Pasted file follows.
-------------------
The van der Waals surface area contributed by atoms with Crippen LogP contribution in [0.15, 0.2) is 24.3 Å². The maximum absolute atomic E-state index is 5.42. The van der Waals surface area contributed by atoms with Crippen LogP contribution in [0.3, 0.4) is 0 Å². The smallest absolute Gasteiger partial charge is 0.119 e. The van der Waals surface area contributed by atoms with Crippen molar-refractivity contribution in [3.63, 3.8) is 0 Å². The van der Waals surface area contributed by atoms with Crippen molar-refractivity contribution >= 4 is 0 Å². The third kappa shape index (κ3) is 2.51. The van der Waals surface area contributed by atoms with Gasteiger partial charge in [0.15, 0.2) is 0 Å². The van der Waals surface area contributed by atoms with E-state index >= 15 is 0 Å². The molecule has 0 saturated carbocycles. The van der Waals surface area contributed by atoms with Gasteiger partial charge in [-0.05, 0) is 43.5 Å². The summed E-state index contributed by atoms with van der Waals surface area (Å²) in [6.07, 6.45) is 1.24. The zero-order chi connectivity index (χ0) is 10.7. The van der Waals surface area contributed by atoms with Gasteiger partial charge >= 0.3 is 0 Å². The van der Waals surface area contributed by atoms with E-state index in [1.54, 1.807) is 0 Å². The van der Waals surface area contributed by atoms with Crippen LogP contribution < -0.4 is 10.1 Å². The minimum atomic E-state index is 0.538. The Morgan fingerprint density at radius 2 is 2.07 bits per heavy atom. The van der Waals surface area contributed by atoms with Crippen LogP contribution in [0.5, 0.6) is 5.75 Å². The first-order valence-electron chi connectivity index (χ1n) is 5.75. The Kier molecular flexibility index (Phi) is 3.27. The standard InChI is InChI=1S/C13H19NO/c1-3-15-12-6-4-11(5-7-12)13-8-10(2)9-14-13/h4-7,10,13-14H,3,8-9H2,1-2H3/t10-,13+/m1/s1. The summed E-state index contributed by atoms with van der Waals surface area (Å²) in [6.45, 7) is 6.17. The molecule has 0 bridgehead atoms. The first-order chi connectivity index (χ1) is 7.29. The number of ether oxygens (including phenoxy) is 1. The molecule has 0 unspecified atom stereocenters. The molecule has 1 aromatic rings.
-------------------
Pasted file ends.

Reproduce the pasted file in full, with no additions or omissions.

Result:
The van der Waals surface area contributed by atoms with Crippen LogP contribution in [0.15, 0.2) is 24.3 Å². The maximum absolute atomic E-state index is 5.42. The van der Waals surface area contributed by atoms with Crippen LogP contribution in [0.3, 0.4) is 0 Å². The smallest absolute Gasteiger partial charge is 0.119 e. The van der Waals surface area contributed by atoms with Crippen molar-refractivity contribution in [3.63, 3.8) is 0 Å². The van der Waals surface area contributed by atoms with Crippen molar-refractivity contribution >= 4 is 0 Å². The third kappa shape index (κ3) is 2.51. The van der Waals surface area contributed by atoms with Gasteiger partial charge in [0.15, 0.2) is 0 Å². The van der Waals surface area contributed by atoms with E-state index >= 15 is 0 Å². The molecule has 0 saturated carbocycles. The van der Waals surface area contributed by atoms with Gasteiger partial charge in [-0.05, 0) is 43.5 Å². The summed E-state index contributed by atoms with van der Waals surface area (Å²) in [6.07, 6.45) is 1.24. The zero-order chi connectivity index (χ0) is 10.7. The van der Waals surface area contributed by atoms with Gasteiger partial charge >= 0.3 is 0 Å². The van der Waals surface area contributed by atoms with E-state index in [1.54, 1.807) is 0 Å². The van der Waals surface area contributed by atoms with Crippen LogP contribution < -0.4 is 10.1 Å². The minimum atomic E-state index is 0.538. The Morgan fingerprint density at radius 2 is 2.07 bits per heavy atom. The van der Waals surface area contributed by atoms with Crippen LogP contribution in [0.5, 0.6) is 5.75 Å². The first-order valence-electron chi connectivity index (χ1n) is 5.75. The Kier molecular flexibility index (Phi) is 3.27. The standard InChI is InChI=1S/C13H19NO/c1-3-15-12-6-4-11(5-7-12)13-8-10(2)9-14-13/h4-7,10,13-14H,3,8-9H2,1-2H3/t10-,13+/m1/s1. The summed E-state index contributed by atoms with van der Waals surface area (Å²) in [6.45, 7) is 6.17. The molecule has 0 bridgehead atoms. The first-order chi connectivity index (χ1) is 7.29. The number of ether oxygens (including phenoxy) is 1. The molecule has 0 unspecified atom stereocenters. The molecule has 1 aromatic rings.